AJ Allmendinger's indefinite suspension from racing competition is over, with NASCAR officially confirming his reinstatement following the driver's successful completion of the series' Substance Abuse Policy Road to Recovery program.
Allmendinger tested positive for a stimulant - believed to be an ADHD prescription drug called Adderall - in a random drugs test that took place at Kentucky Speedway at the end of June, and was initially provisionally suspended on July 7.
Following a second test to confirm the original findings, Allmendinger was suspended indefinitely on July 24 and agreed to undertake NASCAR's mandatory treatment and rehabilitation program, which he reportedly completed at the end of August. He has since been waiting for the sanctioning body for formally certify his return to competition status, which came on Tuesday evening.
"I want to thank everyone for their support through this entire process," said Allmendinger. "I appreciate that NASCAR created the the Road to Recovery program, and am grateful for the opportunity to return to competition."
He becomes the first Cup driver suspended for a failed drugs test to earn reinstatement in the series.
Allmendinger told ESPN
at the start of last month that the bespoke road to recovery program was treating his case as more stress management than drugs rehabilitation, and said this week that the process had proved beneficial to him in his approach to his work and career.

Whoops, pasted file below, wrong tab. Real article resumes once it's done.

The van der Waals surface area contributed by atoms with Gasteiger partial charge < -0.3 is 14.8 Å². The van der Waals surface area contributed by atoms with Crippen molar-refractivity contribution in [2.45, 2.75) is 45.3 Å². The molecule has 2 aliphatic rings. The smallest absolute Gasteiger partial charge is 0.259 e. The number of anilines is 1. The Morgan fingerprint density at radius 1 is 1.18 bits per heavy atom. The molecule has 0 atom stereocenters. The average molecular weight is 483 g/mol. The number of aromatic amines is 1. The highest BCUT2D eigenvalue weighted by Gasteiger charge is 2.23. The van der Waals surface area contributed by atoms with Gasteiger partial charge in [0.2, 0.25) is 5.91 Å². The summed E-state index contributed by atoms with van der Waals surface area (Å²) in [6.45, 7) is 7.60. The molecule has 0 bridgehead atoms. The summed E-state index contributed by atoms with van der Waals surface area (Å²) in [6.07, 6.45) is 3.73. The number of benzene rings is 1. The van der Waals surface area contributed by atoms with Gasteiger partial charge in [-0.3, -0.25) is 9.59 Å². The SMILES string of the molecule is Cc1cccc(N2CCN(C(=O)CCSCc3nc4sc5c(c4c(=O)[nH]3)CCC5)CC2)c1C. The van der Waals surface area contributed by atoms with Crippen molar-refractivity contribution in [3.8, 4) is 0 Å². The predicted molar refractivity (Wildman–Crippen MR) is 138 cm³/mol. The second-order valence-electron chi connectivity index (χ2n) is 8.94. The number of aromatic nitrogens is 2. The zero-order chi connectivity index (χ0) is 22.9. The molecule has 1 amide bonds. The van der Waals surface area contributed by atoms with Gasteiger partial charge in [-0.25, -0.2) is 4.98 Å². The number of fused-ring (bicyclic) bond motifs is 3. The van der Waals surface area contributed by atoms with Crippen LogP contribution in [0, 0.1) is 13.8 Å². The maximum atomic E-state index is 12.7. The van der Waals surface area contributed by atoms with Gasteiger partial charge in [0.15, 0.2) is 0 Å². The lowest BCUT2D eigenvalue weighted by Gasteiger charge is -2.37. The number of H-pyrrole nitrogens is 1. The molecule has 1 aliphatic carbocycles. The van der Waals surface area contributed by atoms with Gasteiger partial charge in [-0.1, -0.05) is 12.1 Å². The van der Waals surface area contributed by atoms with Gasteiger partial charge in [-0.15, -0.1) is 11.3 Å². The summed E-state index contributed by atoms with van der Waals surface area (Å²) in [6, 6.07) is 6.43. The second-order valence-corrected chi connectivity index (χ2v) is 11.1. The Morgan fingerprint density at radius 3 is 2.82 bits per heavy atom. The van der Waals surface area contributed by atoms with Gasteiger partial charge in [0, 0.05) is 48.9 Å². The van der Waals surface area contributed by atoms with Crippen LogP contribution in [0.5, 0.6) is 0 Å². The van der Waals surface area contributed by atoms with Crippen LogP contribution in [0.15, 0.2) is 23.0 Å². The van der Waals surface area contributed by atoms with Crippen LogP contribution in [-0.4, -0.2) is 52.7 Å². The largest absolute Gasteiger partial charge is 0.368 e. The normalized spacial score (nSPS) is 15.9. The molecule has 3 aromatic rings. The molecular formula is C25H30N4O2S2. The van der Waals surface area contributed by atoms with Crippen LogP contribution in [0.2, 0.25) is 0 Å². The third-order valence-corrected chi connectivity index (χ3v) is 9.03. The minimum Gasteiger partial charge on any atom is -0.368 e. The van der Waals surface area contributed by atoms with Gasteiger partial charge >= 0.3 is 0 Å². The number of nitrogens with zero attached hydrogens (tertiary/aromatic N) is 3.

"The Road to Recovery program was really helpful to me in getting my priorities reset away from the race track," he insisted. "Honestly, that helped find my love of racing again and why I began racing in the first place. I'm looking forward to taking this experience and be better for it moving forward."
Talking to The Associated Press,
he added: "I feel like I was educated on a lot of things and a lot of things about myself. I just needed to get my priorities straight and my life straightened out ... So much of what I was doing at the race track was dictating the person I was."
Even though he's now eligible to return to driving duties in NASCAR Sprint Cup competition or any of NASCAR's other race series, Allmendinger looks unlikely to make a rapid return behind the wheel.
As a matter of company policy, Penske Racing fired Allmendinger after the positive drugs test result was confirmed, with Sam Hornish Jr. getting the seat of the #22 Shell-Pennzoil Cup car in the short-term and the team signing Joey Logano to take over the car full-time in 2013.